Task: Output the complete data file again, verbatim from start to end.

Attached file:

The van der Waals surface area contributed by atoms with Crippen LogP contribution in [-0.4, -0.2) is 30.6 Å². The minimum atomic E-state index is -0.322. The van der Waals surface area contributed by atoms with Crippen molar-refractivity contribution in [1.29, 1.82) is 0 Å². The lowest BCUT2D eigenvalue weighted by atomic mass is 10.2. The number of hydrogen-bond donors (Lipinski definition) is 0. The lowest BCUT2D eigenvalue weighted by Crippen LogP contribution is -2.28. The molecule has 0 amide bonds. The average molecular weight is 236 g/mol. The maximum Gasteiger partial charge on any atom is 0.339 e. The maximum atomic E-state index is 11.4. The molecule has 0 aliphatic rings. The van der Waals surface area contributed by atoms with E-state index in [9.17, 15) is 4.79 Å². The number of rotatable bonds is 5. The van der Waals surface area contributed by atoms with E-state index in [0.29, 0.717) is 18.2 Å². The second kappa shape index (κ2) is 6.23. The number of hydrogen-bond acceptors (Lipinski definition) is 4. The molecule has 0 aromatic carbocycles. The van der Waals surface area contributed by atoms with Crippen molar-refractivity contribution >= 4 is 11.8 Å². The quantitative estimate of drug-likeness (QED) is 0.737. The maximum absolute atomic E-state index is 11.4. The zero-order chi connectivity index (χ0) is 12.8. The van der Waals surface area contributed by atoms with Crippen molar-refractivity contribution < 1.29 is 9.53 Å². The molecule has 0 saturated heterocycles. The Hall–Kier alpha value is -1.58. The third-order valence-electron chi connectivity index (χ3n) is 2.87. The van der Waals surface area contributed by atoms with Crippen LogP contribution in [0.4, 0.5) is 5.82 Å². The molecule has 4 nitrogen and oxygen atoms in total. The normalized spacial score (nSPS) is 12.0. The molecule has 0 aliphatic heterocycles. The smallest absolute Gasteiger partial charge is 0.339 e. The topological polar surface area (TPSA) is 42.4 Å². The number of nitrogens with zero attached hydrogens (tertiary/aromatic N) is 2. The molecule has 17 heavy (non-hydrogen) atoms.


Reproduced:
The van der Waals surface area contributed by atoms with Crippen LogP contribution in [-0.4, -0.2) is 30.6 Å². The minimum atomic E-state index is -0.322. The van der Waals surface area contributed by atoms with Crippen molar-refractivity contribution in [1.29, 1.82) is 0 Å². The lowest BCUT2D eigenvalue weighted by atomic mass is 10.2. The number of hydrogen-bond donors (Lipinski definition) is 0. The lowest BCUT2D eigenvalue weighted by Crippen LogP contribution is -2.28. The molecule has 0 amide bonds. The average molecular weight is 236 g/mol. The maximum Gasteiger partial charge on any atom is 0.339 e. The maximum atomic E-state index is 11.4. The molecule has 0 aliphatic rings. The van der Waals surface area contributed by atoms with E-state index in [9.17, 15) is 4.79 Å². The number of rotatable bonds is 5. The van der Waals surface area contributed by atoms with E-state index in [0.29, 0.717) is 18.2 Å². The second kappa shape index (κ2) is 6.23. The number of hydrogen-bond acceptors (Lipinski definition) is 4. The molecule has 0 aromatic carbocycles. The van der Waals surface area contributed by atoms with Crippen molar-refractivity contribution >= 4 is 11.8 Å². The quantitative estimate of drug-likeness (QED) is 0.737. The maximum absolute atomic E-state index is 11.4. The zero-order chi connectivity index (χ0) is 12.8. The van der Waals surface area contributed by atoms with Crippen molar-refractivity contribution < 1.29 is 9.53 Å². The molecule has 0 saturated heterocycles. The Hall–Kier alpha value is -1.58. The third-order valence-electron chi connectivity index (χ3n) is 2.87. The van der Waals surface area contributed by atoms with Crippen LogP contribution in [0.4, 0.5) is 5.82 Å². The molecule has 4 nitrogen and oxygen atoms in total. The normalized spacial score (nSPS) is 12.0. The molecule has 0 aliphatic heterocycles. The smallest absolute Gasteiger partial charge is 0.339 e. The topological polar surface area (TPSA) is 42.4 Å². The number of nitrogens with zero attached hydrogens (tertiary/aromatic N) is 2. The molecule has 17 heavy (non-hydrogen) atoms.